Public Advocacy Cases



SWRCB Patterns and Practice Public Trust Lawsuit
Status: Active; Attorney: Jason Flanders

In August 2015, C-WIN challenged the State Water Resources Control Board (SWRCB) for ignoring State law. During the drought, salinity standards were relaxed to enable increased pumping of Delta water to corporate agricultural interests in the San Joaquin Valley. After four years of successfully addressing procedural issues, we go to trial in November 2019. This is the first Public Trust case that encompasses an entire watershed. The California Delta watershed, with its 26 rivers and three runs of endangered salmon, is the largest watershed on the west coast of the Americas and the source of consumptive fresh water for over half of California’s population. We believe this to be an historic, precedent-setting case. 


Ventura Interconnection Pipeline
Status: Active; Attorney: Roger Moore

With the goal of improved water reliability, the proposed “State Water Interconnection” is a pipeline connecting the water systems of Calleguas (via the Metropolitan Water District) and the City of Ventura. It would facilitate the availability of State Water from Calleguas to the Casitas, United and Ventura water districts, with the City of Ventura acting as lead agency. C-WIN submitted extensive comments to the EIR outlining its failure to meet CEQA guidelines, failure to demonstrate improved reliability and failure to consider costs to ratepayers. The Ventura City Council certified the EIR on August 7, 2019, and approved the next phase of the project. C-WIN filed a CEQA challenge on September 4, 2019.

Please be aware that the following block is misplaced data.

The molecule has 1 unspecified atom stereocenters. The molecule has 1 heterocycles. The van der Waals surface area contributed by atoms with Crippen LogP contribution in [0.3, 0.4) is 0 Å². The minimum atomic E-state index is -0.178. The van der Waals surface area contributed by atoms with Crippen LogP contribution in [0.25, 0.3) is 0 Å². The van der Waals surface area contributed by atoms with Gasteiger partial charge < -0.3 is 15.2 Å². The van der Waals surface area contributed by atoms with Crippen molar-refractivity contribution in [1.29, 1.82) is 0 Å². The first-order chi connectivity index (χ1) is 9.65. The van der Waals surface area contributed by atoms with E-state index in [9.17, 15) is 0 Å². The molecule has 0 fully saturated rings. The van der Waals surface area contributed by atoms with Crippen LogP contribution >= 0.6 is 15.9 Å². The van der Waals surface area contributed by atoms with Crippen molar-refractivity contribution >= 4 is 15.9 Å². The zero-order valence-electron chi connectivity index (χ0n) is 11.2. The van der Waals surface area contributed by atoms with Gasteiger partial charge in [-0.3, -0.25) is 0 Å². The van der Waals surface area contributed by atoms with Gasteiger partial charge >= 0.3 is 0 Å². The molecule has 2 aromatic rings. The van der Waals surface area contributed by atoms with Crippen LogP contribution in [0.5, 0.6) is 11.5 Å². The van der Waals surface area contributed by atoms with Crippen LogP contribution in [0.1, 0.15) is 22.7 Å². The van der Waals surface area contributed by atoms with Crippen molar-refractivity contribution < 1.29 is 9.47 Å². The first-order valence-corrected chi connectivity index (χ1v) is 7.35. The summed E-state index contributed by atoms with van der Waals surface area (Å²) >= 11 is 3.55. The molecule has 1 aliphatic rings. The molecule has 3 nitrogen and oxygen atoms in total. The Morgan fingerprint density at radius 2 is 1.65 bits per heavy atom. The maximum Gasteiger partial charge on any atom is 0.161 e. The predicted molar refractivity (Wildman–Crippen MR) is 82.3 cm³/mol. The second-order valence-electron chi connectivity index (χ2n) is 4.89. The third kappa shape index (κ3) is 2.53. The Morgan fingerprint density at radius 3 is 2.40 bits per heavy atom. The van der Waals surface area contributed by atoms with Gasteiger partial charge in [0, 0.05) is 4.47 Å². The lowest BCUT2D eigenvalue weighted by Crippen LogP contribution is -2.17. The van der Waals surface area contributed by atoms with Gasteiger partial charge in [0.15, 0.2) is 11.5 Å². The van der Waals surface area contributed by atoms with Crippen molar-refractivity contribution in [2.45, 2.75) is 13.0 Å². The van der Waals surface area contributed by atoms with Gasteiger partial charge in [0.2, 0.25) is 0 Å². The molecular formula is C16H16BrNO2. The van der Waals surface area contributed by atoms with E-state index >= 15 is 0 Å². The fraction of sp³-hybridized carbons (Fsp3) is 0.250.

WaterFix required CEQA approval Overturned
Status: Won; Attorney: Mike Jackson

In 2016, C-WIN sued (JCCP 4942) the Department of Water Resources (DWR) for an inadequate CEQA approval of the WaterFix twin tunnels, C-WIN exposed the many illegalities of the project including: lack of water rights, lack of flows into the Bay/Delta estuary, failure to protect endangered species, failure to protect public trust resources, inadequate consideration of climate change, and inadequate consideration of earthquake hazards. In light of these gross omissions, Governor Newsom withdrew the twin tunnel project and withdrew DWR’s approval of the project. Request for dismissal by the state was filed in July 2019. C-WIN dismissed its lawsuit without prejudice to refile when, and if, there is a new project.  

WaterFix required Validation Overturned
Status: Won; Attorney: Roger Moore